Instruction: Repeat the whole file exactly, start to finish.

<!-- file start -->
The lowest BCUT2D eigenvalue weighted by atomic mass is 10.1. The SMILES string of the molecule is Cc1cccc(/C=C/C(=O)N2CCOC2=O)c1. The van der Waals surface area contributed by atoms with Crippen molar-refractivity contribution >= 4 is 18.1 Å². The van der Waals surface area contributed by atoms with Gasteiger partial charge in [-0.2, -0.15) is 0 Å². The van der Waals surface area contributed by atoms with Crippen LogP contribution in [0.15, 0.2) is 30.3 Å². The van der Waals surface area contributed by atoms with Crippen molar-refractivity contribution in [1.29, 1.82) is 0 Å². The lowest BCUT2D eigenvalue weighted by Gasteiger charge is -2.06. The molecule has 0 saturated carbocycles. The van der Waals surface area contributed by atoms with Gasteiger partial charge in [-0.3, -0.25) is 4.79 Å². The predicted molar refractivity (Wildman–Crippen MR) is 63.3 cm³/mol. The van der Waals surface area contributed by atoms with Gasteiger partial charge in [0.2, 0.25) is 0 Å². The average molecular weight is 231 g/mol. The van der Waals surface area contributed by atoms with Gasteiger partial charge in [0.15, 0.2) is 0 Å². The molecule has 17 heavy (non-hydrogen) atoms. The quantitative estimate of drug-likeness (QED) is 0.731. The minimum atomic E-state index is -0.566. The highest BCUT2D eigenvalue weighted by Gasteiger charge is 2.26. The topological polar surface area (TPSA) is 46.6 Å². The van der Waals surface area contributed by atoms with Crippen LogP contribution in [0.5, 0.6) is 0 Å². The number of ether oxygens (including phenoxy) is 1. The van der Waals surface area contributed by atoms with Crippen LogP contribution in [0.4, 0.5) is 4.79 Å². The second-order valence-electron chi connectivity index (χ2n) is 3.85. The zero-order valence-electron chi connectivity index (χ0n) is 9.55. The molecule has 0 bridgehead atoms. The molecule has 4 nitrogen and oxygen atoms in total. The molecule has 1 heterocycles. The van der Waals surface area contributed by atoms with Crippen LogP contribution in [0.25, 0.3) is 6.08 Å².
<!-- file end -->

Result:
The lowest BCUT2D eigenvalue weighted by atomic mass is 10.1. The SMILES string of the molecule is Cc1cccc(/C=C/C(=O)N2CCOC2=O)c1. The van der Waals surface area contributed by atoms with Crippen molar-refractivity contribution >= 4 is 18.1 Å². The van der Waals surface area contributed by atoms with Gasteiger partial charge in [-0.2, -0.15) is 0 Å². The van der Waals surface area contributed by atoms with Crippen LogP contribution in [0.15, 0.2) is 30.3 Å². The van der Waals surface area contributed by atoms with Crippen molar-refractivity contribution in [1.29, 1.82) is 0 Å². The lowest BCUT2D eigenvalue weighted by Gasteiger charge is -2.06. The molecule has 0 saturated carbocycles. The van der Waals surface area contributed by atoms with Gasteiger partial charge in [-0.3, -0.25) is 4.79 Å². The predicted molar refractivity (Wildman–Crippen MR) is 63.3 cm³/mol. The van der Waals surface area contributed by atoms with Gasteiger partial charge in [0.2, 0.25) is 0 Å². The average molecular weight is 231 g/mol. The van der Waals surface area contributed by atoms with Gasteiger partial charge in [0.15, 0.2) is 0 Å². The molecule has 17 heavy (non-hydrogen) atoms. The quantitative estimate of drug-likeness (QED) is 0.731. The minimum atomic E-state index is -0.566. The highest BCUT2D eigenvalue weighted by Gasteiger charge is 2.26. The topological polar surface area (TPSA) is 46.6 Å². The van der Waals surface area contributed by atoms with Crippen LogP contribution in [0.5, 0.6) is 0 Å². The number of ether oxygens (including phenoxy) is 1. The van der Waals surface area contributed by atoms with Crippen LogP contribution in [0.4, 0.5) is 4.79 Å². The second-order valence-electron chi connectivity index (χ2n) is 3.85. The zero-order valence-electron chi connectivity index (χ0n) is 9.55. The molecule has 0 bridgehead atoms. The molecule has 4 nitrogen and oxygen atoms in total. The molecule has 1 heterocycles. The van der Waals surface area contributed by atoms with Crippen LogP contribution in [0.25, 0.3) is 6.08 Å².